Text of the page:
Zhao Gancheng Senior Fellow, Shanghai Institutes for Int'l Studies
Nov 25, 2016
As Chinese leaders reiterate, the Pacific is wide enough to support the development needs of both China and the U.S. China’s huge development has never relied on challenging American leadership in the international system, and the Chinese achievements have contributed to global economy and prosperity. Eager to work with the U.S. for peace and development, China sees no reason for the American game in China’s periphery.
Sourabh Gupta Senior Fellow, Institute for China-America Studies
Nov 30, 2016
Donald Trump’s unabashed pandering to an aggrieved white voter base as well as the long-standing consistency of his (much less-noticed) anti-trade convictions bear implications for Washington’s China policy. As the disillusioned, blue-collar nativist element within slowly defects from a party that remains bound and determined to cater to the interests of its 1% backers, including under the incoming Trump Administration, U.S. politics will enter a period of flux.
Zheng Yu Professor, Chinese Academy of Social Sciences
Nov 28, 2016
The US has shown no desire to defend the arbitration award with force as hinted by the exercise in the Philippine Sea. Although the American strategic community now sees markedly greater risks of military conflict with China, US decision-makers also don’t believe that the US has the ability to change or stop China’s international conduct by force.
Yin Chengde Research Fellow, China Foundation for International Studies
Nov 28, 2016
Trump is not ideologically driven and is less biased against China than Clinton, with business ties booming with Chinese partners. Without such ties, US domestic statistics suggest, the US economy would shrink by one-third and prices would go up by one-third — undermining US status as the heart of global financial system. This is a price that the US could ill-afford, and Trump is pretty strong on math.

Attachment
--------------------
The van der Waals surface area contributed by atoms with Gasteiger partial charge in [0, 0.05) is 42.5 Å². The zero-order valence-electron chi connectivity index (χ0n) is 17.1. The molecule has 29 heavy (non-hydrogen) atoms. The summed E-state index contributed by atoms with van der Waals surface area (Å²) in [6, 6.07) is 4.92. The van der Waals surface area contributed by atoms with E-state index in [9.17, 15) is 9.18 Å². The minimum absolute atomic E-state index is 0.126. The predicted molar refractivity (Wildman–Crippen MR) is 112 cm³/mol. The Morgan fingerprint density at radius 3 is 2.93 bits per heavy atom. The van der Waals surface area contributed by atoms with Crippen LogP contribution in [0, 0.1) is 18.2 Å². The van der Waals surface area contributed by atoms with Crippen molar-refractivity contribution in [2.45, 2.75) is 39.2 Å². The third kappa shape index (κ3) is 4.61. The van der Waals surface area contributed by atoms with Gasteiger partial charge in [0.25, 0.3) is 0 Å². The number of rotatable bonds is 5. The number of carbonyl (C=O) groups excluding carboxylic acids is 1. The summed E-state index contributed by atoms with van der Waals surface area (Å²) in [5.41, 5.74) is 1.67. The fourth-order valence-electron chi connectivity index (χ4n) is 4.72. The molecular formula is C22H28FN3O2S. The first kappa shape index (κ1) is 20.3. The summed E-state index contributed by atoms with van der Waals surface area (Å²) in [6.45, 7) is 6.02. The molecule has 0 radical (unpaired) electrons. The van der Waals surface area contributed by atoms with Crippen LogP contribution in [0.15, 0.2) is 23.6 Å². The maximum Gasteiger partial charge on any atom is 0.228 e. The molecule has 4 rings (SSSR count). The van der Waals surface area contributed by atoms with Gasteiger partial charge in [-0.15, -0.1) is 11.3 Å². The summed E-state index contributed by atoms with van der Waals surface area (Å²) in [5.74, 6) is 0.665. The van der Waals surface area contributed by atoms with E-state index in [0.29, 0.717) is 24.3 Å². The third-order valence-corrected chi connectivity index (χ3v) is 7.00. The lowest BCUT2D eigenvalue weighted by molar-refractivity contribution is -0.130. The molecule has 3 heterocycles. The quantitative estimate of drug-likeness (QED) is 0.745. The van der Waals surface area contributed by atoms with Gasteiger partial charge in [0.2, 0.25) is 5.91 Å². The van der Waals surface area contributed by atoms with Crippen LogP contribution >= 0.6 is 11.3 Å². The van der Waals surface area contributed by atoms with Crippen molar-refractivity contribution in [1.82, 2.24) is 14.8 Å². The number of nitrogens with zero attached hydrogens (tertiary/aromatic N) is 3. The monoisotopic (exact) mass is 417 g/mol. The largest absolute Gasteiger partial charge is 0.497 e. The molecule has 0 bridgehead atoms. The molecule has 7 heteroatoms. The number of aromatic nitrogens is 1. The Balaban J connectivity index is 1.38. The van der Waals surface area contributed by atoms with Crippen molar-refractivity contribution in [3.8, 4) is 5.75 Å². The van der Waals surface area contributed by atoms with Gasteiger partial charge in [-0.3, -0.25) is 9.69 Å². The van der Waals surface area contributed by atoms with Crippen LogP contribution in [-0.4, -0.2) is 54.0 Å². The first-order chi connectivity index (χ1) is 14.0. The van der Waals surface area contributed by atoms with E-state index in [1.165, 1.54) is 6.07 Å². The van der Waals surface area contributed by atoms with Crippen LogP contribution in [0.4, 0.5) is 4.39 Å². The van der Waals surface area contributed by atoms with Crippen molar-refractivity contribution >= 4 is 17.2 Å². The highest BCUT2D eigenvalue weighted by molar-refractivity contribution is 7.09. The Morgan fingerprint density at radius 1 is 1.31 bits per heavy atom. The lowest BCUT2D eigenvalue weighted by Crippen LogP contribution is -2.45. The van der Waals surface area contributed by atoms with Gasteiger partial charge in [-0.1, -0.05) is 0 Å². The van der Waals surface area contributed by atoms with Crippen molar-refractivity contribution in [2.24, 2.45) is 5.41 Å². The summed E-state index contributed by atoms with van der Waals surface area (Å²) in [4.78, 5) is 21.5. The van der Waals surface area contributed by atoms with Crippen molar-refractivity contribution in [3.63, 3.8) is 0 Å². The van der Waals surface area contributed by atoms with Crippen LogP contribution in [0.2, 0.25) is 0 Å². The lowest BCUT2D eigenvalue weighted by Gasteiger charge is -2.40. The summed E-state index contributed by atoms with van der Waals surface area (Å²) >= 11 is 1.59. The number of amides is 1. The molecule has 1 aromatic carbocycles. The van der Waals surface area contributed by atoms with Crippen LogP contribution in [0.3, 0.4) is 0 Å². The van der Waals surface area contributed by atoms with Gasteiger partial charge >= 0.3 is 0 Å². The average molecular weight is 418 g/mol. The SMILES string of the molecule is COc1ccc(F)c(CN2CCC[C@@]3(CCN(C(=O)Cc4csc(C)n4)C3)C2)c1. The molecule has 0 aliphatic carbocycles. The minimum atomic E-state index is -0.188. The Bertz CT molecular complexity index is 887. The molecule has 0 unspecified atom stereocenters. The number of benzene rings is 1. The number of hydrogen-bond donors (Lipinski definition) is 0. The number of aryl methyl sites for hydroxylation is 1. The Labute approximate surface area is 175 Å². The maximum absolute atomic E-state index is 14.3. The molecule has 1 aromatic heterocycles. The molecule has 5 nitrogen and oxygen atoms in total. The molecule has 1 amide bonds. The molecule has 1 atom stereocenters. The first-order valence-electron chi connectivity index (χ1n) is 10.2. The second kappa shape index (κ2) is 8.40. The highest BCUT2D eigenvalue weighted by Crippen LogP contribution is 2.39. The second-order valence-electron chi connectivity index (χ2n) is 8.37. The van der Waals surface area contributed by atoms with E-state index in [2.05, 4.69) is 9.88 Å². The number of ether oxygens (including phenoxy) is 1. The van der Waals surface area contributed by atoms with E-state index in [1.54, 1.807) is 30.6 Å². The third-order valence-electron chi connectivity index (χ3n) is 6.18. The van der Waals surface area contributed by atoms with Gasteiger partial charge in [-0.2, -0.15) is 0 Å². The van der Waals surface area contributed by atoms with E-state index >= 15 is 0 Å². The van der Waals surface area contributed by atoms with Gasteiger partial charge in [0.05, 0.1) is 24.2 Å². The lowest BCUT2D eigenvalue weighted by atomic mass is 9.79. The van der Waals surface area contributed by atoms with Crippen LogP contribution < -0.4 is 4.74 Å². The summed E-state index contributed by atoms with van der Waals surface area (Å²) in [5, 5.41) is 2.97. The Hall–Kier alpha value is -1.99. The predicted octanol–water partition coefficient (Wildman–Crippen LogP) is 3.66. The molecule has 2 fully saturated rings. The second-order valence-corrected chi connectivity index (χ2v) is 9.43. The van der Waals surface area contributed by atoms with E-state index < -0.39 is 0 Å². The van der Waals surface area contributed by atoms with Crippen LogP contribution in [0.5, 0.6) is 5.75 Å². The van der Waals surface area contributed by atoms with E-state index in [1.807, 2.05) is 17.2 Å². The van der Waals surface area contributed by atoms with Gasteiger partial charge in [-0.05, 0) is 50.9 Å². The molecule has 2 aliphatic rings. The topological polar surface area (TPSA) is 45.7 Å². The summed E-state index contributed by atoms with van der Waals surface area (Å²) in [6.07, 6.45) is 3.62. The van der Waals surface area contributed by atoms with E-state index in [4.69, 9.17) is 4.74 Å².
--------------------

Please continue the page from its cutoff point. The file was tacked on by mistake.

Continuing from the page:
Wu Zurong Research Fellow, China Foundation for Int'l Studies
Nov 16, 2016
A president-elect’s promises and actual policies are always two different things. “Putting America first”, Trump’s chief consideration, means that a quick expansion of the U.S. role in international affairs doesn’t look likely in the near future. But remarkable shrinkage in U.S. diplomatic and military activities in the world will not happen very soon either.
Jared McKinney PhD student, S. Rajaratnam School of International Studies
Nov 11, 2016
Donald Trump will be the next president of the United States, which could signal a new configuration for U.S.-China relations. Three options appear possible. First, Trump’s Administration could end up confusing China through a mixture of respect and intimidation. Second, Trump’s Administration could opt to preserve the status quo of economic engagement but American military superiority in East Asia. And Third, Trump’s Administration could seek to orient the bilateral relationship towards respect and mutual benefit, avoiding “self-damaging” competition. Which path will be taken will largely rest on the sort of people Trump appoints to his Administration.
Sun Chenghao Assistant Research Fellow, China Institutes of Contemporary International Relations
Nov 10, 2016
Reacting to issues from Korea to the South China Sea, the next president of the United States should carefully build mutual confidence and reduce the possibility of risks. Holding the annual summit between the two leaders as early as possible in 2017 would be a great first step.
Kaiser Kuo Host, Sinica Podcast
Nov 07, 2016
Based on conversations Kaiser Kuo and his wife Fanfan have had with Chinese and Chinese Americans since moving to North Carolina in person and on WeChat groups, the chief reasons behind the popularity of Trump with first-generation immigrants from the PRC are: affirmative action, sexual conservatism, racism, schadenfreude, and Clinton’s hawkishness, taxation, immigration, and personality.
Colin Moreshead Freelance Writer
Nov 03, 2015
The remainder of the U.S. election season could play out any number of ways, but it appears a safe bet that Beijing will be spared the vitriol it witnessed in recent American political contests, perhaps the result of a cooling Chinese economy or meaningful advances in the bilateral relationship under presidents Obama and Xi.
Jia Qingguo Director and Professor, Institute for Global Cooperation and Understanding, Peking University
Oct 25, 2012
Every four years when the US has a presidential election, many people ask the same question: who is China's choice? This time is no exception. Given a choic